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  • Description

    a molecular visualization program for displaying, animating, and analyzing large biomolecular systems using 3-D graphics and built-in scripting.

  • Usage

    To list all executables provided by VMD, run: $ sbgrid-list vmd Copy to clipboard
  • Usage Notes

    Condensed movie making tips from VMD. The main points:
    1. Just load 1 frame for every 1ns of simulation time. A 1 us simulation would only need 1000 frames. The stride feature in the VMD trajectory loader dialog lets you set this (e.g. to 20, if the generated frames are at a rate of 50 ps per frame). Make sure you choose load all frames at once, rather than background. The background option will render frames as they’re loaded.
    2. Figure out what region you want to fix in the structure. Get the residue IDs for this. Go to ExtensionsAnalysisRMSD Tool and enter protein and resid START to STOP, then click on Align. This will align the entire structure through all frames and have resids START to STOP as stationary as possible.
    3. Use Create Rep to create multiple representations of the structure. The selection box can be used to specify what you want to show. protein and resid START1 to STOP1 START2 to STOP2 ¦ is a common entry. water and within 3 of protein would show all water molecules within 3A of an atom associated with a protein. You can then play with the different kinds of views (coloring, style, transparency) for each representation individually.
    4. Clicking on a representation will show or hide it.
    5. For each representation, set the Trajectory to smooth over several frames. I have found that a 4ns smoothing window reduces the jitter without eliminating interesting side chain motion. YMMV.
    6. Set DisplayRendermodeGLSL to do OpenGL/CUDA rendering. This should make a big difference. I haven't done a formal test of this, but my laptop, with 48 CUDA 3 processing cores, seems to do much better, smoother, and faster rendering than my Mac Pro (which does not have a compatible CUDA card).

    Movie Making:
    * loaded every 20th frame (about 1000 from 20k) * smoothing window of 4 * internal Tachyon ray tracer * image smoothing on * half size reduction * 30 FPS (NTSC) * MPEG output
    Apparently a good trick to get nice looking animations is to double therendering window; then set the movie generator to half-size the result. I guess this gives a per-frame image smoothing effect as thepotentially hard edged rendered image is reduced to an anti-aliased frame.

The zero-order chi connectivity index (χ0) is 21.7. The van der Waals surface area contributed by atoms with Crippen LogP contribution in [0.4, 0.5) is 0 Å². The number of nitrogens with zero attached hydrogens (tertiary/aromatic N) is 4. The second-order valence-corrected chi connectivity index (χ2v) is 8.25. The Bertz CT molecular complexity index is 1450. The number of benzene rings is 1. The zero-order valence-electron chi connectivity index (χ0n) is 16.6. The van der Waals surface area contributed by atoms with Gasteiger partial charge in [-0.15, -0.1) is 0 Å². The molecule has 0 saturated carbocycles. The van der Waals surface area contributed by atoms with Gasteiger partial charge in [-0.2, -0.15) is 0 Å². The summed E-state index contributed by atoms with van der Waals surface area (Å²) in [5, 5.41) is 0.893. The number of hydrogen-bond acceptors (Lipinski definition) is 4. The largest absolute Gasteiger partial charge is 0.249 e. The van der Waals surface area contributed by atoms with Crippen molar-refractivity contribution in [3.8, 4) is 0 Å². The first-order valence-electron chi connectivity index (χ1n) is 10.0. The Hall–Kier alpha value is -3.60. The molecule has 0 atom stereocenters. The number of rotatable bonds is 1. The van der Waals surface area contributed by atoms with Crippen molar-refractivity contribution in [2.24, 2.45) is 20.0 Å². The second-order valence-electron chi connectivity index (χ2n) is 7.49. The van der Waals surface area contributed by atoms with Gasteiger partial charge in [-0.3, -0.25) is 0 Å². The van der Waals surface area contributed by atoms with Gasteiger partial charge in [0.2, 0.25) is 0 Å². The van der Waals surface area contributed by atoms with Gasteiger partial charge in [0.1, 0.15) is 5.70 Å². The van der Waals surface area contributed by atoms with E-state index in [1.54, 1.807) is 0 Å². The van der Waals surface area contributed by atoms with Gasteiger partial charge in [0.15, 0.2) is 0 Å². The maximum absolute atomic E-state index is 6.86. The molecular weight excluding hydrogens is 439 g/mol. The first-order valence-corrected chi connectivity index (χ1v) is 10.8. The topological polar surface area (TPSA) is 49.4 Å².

• Installation

    Use the following command to install this title with the CLI client: $ sbgrid-cli install vmd Copy to clipboard Available operating systems: Linux 64, OS X INTEL
  • Primary Citation*

    W. Humphrey, A. Dalke, and K. Schulten. 1996. VMD - Visual Molecular Dynamics. Journal of Molecular Graphics. 14: 33-38.

    • *Full citation information available through

  • Citation Note

    The authors request that all published work which utilizes VMD include the primary VMD citation at a minimum.
  • Tales

    Computing Cellular Clockworks

    Computing Cellular Clockworks

    Physicist Klaus Schulten once imagined becoming a dancer, relying on nothing but his own mind and body to perform. “But I was not a good dancer,” he says. “So my next thing was theoretical physicist. Just myself, pencil and paper — and in my case, also an eraser.”

    That dream was also thwarted. Today, Schulten relies on some of the most powerful and expensive computing equipment on earth to carry out his work, which applies theoretical physics to the understanding of biological systems. His most recent work involved the molecular simulation of an organelle that converts light energy to chemical energy inside a photosynthetic bacterium using the molecular dynamics tools NAMD and VMD, which his lab develops. Looking forward, he wants to simulate an entire living cell, right …

    Read the full story here.
  • Webinars


    Topic: VMD: Preparing, Analyzing, and Visualizing Molecular Dynamics Simulations

    Presenters: John Stone, University of Illinois Urbana-Champaign and Abhishek Singharoy, Arizona State University

    Host: Jason Key
    Date Recorded: January 28, 2020


    Topic: xMDFF, a new molecular dynamics flexible fitting-based approach.
    Presenter: Abhishek Singharoy, Postdoctoral Fellow, Beckman Institute and University of Illinois at Urbana Champaign.

    Host: Jason Key
    Recorded on December 6, 2016

  • Keywords


  • Default Versions

    Linux 64:  1.9.3 (200.0 MB)
    OS X INTEL:  1.9.4-a55 (137.4 MB)

  • Other Versions

      Linux 64:

      1.8.7 (56.2 MB) , 1.9.2 (111.0 MB) , 1.9.4 (307.6 MB) , 1.9.4-a55 (211.9 MB) , 1.9.4-alpha20201221 (208.4 MB)
    • OS X INTEL:

      1.9.2 (73.2 MB) , 1.9.3 (79.7 MB) , 1.9.4 (105.2 MB) , 1.9.4-alpha20201221 (159.2 MB)
  • Developers

    John Stone, Klaus Schulten, VMD Developer Team